We have developed a high force density textile electrostatic clutch, that enables new applications in soft and wearable haptic feedback, teleoperation, and in robotics. We have integrated it into thin gloves and sleeves, allowing us to block motion of selected body location rapidly and silently.
Our most recent work was published in 2022 in Advanced Intelligent Systems. This research build on our textile-based clutch reported in Advanced Materials Technologies in December 2019 , which itself builds on our earlier DextrES project with ETHZ-AIT. Main EPFL contributor: R. Hinchet
Electrostatic clutch for wearable applications:
Clutches are key elements for blocking or coupling motion in wearable systems. Electrostatic clutches are compact and light, making them particularly well-suited for wearable applications:
- Haptic clothing: for instance blocking fingers’ motion to provide kinesthetic haptic feedback when grabbing virtual objects in virtual reality.
- Textile-based robots and soft exoskeletons
- Rehabilitation equipment
The textile integration allows for ultralight and highly flexible clutches which increases comfort and facilitates integration on body and clothing.
Haptic kinesthetic feedback glove
Kinesthetic haptic feedback is a field of rapidly growing importance, for instance, in VR, actively blocking a user’s fingers’ motion to give the user the convincing feeling that virtual objects are solid or compliant. Our variable friction device allows a brick to feel solid, and a sponge to feel soft.
How does the electrostatic clutch work?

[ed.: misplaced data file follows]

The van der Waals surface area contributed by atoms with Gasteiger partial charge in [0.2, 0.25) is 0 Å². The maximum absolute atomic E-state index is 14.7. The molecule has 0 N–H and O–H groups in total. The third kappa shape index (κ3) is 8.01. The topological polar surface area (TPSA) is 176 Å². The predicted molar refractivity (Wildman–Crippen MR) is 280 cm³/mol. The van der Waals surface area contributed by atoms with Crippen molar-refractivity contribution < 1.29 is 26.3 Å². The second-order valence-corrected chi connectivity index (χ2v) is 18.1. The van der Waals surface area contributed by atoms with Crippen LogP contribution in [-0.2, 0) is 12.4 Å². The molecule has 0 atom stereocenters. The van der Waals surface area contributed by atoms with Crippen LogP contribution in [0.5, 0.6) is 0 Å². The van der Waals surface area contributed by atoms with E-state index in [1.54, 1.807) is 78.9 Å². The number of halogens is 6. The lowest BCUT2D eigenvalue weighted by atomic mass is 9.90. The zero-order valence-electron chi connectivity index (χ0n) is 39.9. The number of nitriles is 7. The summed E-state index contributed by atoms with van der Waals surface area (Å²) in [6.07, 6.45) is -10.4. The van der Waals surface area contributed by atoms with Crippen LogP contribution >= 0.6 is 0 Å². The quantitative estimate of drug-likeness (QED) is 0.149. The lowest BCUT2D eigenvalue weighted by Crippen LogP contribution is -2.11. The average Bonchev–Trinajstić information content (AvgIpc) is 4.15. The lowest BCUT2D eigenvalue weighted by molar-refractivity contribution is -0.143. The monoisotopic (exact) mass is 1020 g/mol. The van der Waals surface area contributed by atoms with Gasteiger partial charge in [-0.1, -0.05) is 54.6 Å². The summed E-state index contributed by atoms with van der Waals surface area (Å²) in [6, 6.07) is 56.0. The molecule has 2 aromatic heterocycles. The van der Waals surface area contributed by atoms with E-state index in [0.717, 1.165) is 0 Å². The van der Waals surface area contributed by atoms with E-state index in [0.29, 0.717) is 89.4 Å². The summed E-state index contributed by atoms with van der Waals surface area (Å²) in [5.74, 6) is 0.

Electrostatic clutches are variable capacitors. They are made of two flexible and partially overlapping electrodes separated by a thin insulator, and possibly by an air gap. The electrodes can slide with respect to each other. When the voltage difference between the electrodes is zero, there is no electrostatic attraction between the electrode, and they slide freely. When a voltage is applied between the electrodes, electrostatic attraction pulls them together. This electrically-controlled normal force increases the sliding (or shear) frictional forces between the strips, impeding or fully blocking the sliding motion. The frictional force between electrodes is proportional to the square of the applied voltage.
By careful choice of dielectric materials and processing methods, our electrostatic clutch generates very high frictional shear stress up 20 N.cm-2 (>2 kg) when actuated at 300 V but using only 1 mW.cm-2. Actuation and release time are less than 15 ms. The clutch is thin, highly flexible and weighs only 30 mg.cm-2 which give it outstanding performances in term of force blocked to mass ratio and force blocked to power consumption ratio.
Comparison of the performance of different electrically driven clutches from literature (figured inspired from Diller, Collins and Majidi, 2018)
For more info:
For more information, please see:
R. Hinchet and H. Shea, “High Force Density Textile Electrostatic Clutch,” Adv. Mater. Technol., p. 1900895, Dec. 2019. https://doi.org/10.1002/admt.201900895
We gratefully acknowledge support from the Hasler Foundation Cyber-Human Systems program. We thank Piezotech-Arkema for kindly providing the high-performance P(VDF-TrFE-CTFE) polymers and members of the EPFL-LMTS for helpful discussions.